Thursday, November 10, 2011

Spencer and Sam

In my delirium I like to fuse my father, Sam, with Spencer Tracy. They looked alike, at least to my eyes, and since nobody had ever seen them together they might as well be the same person. Same body-type, same equanimity and deliberate nature. Tracy lived with Hepburn all those years but I can’t bend my mind into making her my mother or imagine Spencer living with my Mom.

As we now know, Tracy’s on-screen calm and assured delivery masked an inner turbulence. His drunken binges and infidelities went along with the guilt he felt over the congenital deafness of his son, John. Perhaps the only peace he found was in front of the camera. My father dealt with his grand-daughter’s deafness in stride but who knows what suffering he repressed. Perhaps it was a wounded decency they both possessed.

Their lives intersected only after Spencer Tracy’s death. In 1964 my daughter, Janice, attended the John Tracy Clinic program which was started and presided over by Spencer’s wife, Louise Tracy, who I was privileged to meet as well as his son, John. In 1968, at Janice’s graduation ceremony, my father was also introduced to them.

It isn’t the early Tracy of Father Flanagan or Captains Courageous which captivated me, though I was beginning to see him playing my father as Thomas Edison. I could barely imagine Sam being Spencer in the nine Hepburn films, except for, The Keeper of the Flame written by Donald Ogden Stewart, later blacklisted. In it Tracy spoke with an inner conviction I also attribute to my father, patient but resolute. He plays a persistent journalist who uncovers the fascist activities of a wealthy industrialist. In 1945 there was still a large audience for such themes, seen as an extension of WW II.

By 1950 he was cast in roles, giving away daughters, starting with Elizabeth Taylor in Father of the Bride. He also parented Jean Simmons which would have granted me two beautiful sisters.

It was in his later movies that the two of them became one. That was my Dad as the Chief Justice at Nuremberg, Darrow in the Scopes trial and giving Ernest Borgnine and Robert Ryan a bad day at Black Rock. In the latter, Sam/Spencer wins the day with one arm missing. Also missing was any bluster or weaponry. A triumph of dry and tough stoicism. The film was not only an attempt to redress the stain of Japanese internment but also an allegory of the days of the black list and complicity of a passive community (society).

Neither Sam nor Spencer ever got in their own way. Tracy once said that acting was simply learning your lines and not bumping into the furniture. His silences spoke paragraphs.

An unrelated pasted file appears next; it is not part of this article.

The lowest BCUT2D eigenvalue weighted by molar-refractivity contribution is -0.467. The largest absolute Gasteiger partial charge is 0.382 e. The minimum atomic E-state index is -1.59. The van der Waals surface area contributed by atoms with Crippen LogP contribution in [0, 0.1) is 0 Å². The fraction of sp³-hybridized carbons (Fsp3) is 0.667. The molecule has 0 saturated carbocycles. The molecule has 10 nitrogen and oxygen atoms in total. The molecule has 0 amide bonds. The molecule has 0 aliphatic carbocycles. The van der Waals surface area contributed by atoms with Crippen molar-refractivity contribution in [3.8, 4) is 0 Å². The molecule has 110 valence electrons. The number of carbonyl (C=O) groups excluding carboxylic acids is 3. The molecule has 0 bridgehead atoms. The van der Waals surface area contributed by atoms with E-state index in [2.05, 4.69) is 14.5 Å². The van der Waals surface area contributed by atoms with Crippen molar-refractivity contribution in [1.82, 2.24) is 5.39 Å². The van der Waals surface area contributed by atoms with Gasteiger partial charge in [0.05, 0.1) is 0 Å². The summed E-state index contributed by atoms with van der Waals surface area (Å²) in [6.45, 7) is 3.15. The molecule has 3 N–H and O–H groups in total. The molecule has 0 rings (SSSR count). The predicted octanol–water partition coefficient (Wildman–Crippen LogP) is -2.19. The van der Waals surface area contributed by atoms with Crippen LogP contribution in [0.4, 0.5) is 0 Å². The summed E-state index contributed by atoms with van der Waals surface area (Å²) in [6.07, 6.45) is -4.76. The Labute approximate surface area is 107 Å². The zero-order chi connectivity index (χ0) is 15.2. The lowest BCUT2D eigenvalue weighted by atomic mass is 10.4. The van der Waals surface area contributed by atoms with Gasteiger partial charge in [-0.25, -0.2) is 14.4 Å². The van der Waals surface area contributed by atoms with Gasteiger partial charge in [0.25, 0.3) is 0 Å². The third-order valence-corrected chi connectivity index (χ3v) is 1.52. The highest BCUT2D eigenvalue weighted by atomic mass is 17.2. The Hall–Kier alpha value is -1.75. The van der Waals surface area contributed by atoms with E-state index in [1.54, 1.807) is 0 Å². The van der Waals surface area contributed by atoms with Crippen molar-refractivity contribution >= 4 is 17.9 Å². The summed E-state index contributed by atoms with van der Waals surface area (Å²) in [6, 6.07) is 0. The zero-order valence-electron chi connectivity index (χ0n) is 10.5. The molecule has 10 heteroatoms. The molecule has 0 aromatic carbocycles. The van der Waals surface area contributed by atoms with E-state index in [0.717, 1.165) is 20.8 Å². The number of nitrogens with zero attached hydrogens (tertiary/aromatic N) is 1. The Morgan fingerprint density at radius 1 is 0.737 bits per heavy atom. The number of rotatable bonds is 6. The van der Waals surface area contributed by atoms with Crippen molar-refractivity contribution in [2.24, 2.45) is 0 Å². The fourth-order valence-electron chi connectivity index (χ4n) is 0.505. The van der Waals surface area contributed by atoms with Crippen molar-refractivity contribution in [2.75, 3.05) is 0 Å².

My father, in his quiet integrity, could command attention with a look of displeasure or convey love with his eyes. Like Tracy he made a word feel as powerful as a gesture. If he felt ferocity it was self-contained. He never abused the furniture or anyone in the room. There was a grace in him as he presided in his drug store; the way he received anxious patients, took in their alarm, even grief, and shared their troubles, unburdening them.

As an actor Spencer Tracy was always himself; nothing more nor less. He displayed a moral center that flowed organically, unforced and unadorned with decibels or religiosity. His model of a hero has been largely replaced today by a noisier, self-congratulatory kind; telling of our times.

It is remarkable how a man could find his true self slipping into the skin of the characters he embodied. His persona on screen revealed a man with indomitable integrity, what was unattainable in his flawed real life. If his Catholicism confirmed his sins and left him without absolution, he became his idealized self only in his film roles.

I have projected these heroic traits onto my father as part of my mythos. In my revisionist history I can see Sam at our front door questioned by two FBI agents. They know of his membership in the Communist Party, the Tuesday night meetings, his subscription to the Daily Worker. They want names. He blocks their passage into our apartment, refuses to betray anyone. He is Spencer Tracy at Black Rock, taller than ever before. He is the Chief Judge at Nuremberg dispensing justice. He is Darrow defending free speech. I claim that wind as my inheritance.

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